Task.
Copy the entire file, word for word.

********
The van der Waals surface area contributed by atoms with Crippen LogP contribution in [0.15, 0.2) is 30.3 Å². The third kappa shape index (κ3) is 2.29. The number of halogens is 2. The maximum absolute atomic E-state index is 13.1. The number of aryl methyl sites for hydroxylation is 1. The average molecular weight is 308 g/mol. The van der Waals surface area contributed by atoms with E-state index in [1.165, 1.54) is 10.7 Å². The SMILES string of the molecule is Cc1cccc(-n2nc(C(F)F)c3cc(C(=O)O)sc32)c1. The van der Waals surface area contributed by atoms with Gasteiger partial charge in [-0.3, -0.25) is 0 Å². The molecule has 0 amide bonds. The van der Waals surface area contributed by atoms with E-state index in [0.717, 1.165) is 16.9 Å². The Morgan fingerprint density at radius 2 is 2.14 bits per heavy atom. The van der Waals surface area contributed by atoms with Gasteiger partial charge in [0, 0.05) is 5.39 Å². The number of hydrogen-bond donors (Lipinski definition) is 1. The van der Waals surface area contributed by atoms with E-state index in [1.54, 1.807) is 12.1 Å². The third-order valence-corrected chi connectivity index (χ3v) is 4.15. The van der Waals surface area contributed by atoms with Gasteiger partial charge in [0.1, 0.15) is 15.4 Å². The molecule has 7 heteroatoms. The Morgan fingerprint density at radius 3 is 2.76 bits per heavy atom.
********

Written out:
The van der Waals surface area contributed by atoms with Crippen LogP contribution in [0.15, 0.2) is 30.3 Å². The third kappa shape index (κ3) is 2.29. The number of halogens is 2. The maximum absolute atomic E-state index is 13.1. The number of aryl methyl sites for hydroxylation is 1. The average molecular weight is 308 g/mol. The van der Waals surface area contributed by atoms with E-state index in [1.165, 1.54) is 10.7 Å². The SMILES string of the molecule is Cc1cccc(-n2nc(C(F)F)c3cc(C(=O)O)sc32)c1. The van der Waals surface area contributed by atoms with Gasteiger partial charge in [-0.3, -0.25) is 0 Å². The molecule has 0 amide bonds. The van der Waals surface area contributed by atoms with E-state index in [0.717, 1.165) is 16.9 Å². The Morgan fingerprint density at radius 2 is 2.14 bits per heavy atom. The van der Waals surface area contributed by atoms with Gasteiger partial charge in [0, 0.05) is 5.39 Å². The number of hydrogen-bond donors (Lipinski definition) is 1. The van der Waals surface area contributed by atoms with E-state index in [1.54, 1.807) is 12.1 Å². The third-order valence-corrected chi connectivity index (χ3v) is 4.15. The van der Waals surface area contributed by atoms with Gasteiger partial charge in [0.1, 0.15) is 15.4 Å². The molecule has 7 heteroatoms. The Morgan fingerprint density at radius 3 is 2.76 bits per heavy atom.